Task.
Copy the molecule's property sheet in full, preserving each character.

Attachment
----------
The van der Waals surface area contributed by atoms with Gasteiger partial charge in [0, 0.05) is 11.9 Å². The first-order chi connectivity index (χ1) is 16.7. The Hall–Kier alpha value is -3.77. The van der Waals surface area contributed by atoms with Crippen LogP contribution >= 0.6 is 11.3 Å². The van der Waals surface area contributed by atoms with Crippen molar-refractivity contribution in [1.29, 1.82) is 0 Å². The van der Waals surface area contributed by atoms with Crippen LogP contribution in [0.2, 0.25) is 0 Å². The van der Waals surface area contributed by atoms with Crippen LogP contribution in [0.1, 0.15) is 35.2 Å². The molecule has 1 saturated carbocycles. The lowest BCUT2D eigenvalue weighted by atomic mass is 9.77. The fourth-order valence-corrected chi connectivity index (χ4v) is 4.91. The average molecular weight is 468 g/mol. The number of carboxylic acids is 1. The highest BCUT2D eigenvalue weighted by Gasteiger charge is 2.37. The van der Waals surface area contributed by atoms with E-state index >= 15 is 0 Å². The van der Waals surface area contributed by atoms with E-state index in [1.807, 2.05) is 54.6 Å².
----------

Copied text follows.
The van der Waals surface area contributed by atoms with Gasteiger partial charge in [0, 0.05) is 11.9 Å². The first-order chi connectivity index (χ1) is 16.7. The Hall–Kier alpha value is -3.77. The van der Waals surface area contributed by atoms with Crippen LogP contribution >= 0.6 is 11.3 Å². The van der Waals surface area contributed by atoms with Crippen molar-refractivity contribution in [1.29, 1.82) is 0 Å². The van der Waals surface area contributed by atoms with Crippen LogP contribution in [0.2, 0.25) is 0 Å². The van der Waals surface area contributed by atoms with Crippen LogP contribution in [0.1, 0.15) is 35.2 Å². The molecule has 1 saturated carbocycles. The lowest BCUT2D eigenvalue weighted by atomic mass is 9.77. The fourth-order valence-corrected chi connectivity index (χ4v) is 4.91. The average molecular weight is 468 g/mol. The number of carboxylic acids is 1. The highest BCUT2D eigenvalue weighted by Gasteiger charge is 2.37. The van der Waals surface area contributed by atoms with E-state index >= 15 is 0 Å². The van der Waals surface area contributed by atoms with E-state index in [1.807, 2.05) is 54.6 Å².